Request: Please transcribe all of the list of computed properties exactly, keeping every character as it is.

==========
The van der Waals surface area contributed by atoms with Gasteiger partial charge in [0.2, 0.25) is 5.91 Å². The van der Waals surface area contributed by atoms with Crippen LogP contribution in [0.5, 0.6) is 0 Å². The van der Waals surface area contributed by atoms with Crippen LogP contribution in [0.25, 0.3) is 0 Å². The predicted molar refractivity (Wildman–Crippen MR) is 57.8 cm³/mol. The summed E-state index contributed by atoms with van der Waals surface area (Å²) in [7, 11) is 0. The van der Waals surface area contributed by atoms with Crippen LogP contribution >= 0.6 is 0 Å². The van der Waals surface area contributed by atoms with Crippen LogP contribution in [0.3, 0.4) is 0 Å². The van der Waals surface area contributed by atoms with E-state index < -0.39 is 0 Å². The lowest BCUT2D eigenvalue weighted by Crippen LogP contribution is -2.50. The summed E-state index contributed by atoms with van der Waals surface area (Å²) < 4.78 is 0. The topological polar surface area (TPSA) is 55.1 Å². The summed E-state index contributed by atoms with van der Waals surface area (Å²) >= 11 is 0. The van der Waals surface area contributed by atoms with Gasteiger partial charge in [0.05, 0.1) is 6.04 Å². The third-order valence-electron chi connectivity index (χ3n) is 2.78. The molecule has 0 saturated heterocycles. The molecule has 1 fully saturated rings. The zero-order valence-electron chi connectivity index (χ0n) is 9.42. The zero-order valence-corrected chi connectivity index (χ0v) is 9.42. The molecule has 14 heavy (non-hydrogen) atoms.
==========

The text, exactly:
The van der Waals surface area contributed by atoms with Gasteiger partial charge in [0.2, 0.25) is 5.91 Å². The van der Waals surface area contributed by atoms with Crippen LogP contribution in [0.5, 0.6) is 0 Å². The van der Waals surface area contributed by atoms with Crippen LogP contribution in [0.25, 0.3) is 0 Å². The predicted molar refractivity (Wildman–Crippen MR) is 57.8 cm³/mol. The summed E-state index contributed by atoms with van der Waals surface area (Å²) in [7, 11) is 0. The van der Waals surface area contributed by atoms with Crippen LogP contribution >= 0.6 is 0 Å². The van der Waals surface area contributed by atoms with Crippen LogP contribution in [0.3, 0.4) is 0 Å². The van der Waals surface area contributed by atoms with E-state index < -0.39 is 0 Å². The lowest BCUT2D eigenvalue weighted by Crippen LogP contribution is -2.50. The summed E-state index contributed by atoms with van der Waals surface area (Å²) < 4.78 is 0. The topological polar surface area (TPSA) is 55.1 Å². The summed E-state index contributed by atoms with van der Waals surface area (Å²) >= 11 is 0. The van der Waals surface area contributed by atoms with Gasteiger partial charge in [0.05, 0.1) is 6.04 Å². The third-order valence-electron chi connectivity index (χ3n) is 2.78. The molecule has 0 saturated heterocycles. The molecule has 1 fully saturated rings. The zero-order valence-electron chi connectivity index (χ0n) is 9.42. The zero-order valence-corrected chi connectivity index (χ0v) is 9.42. The molecule has 14 heavy (non-hydrogen) atoms.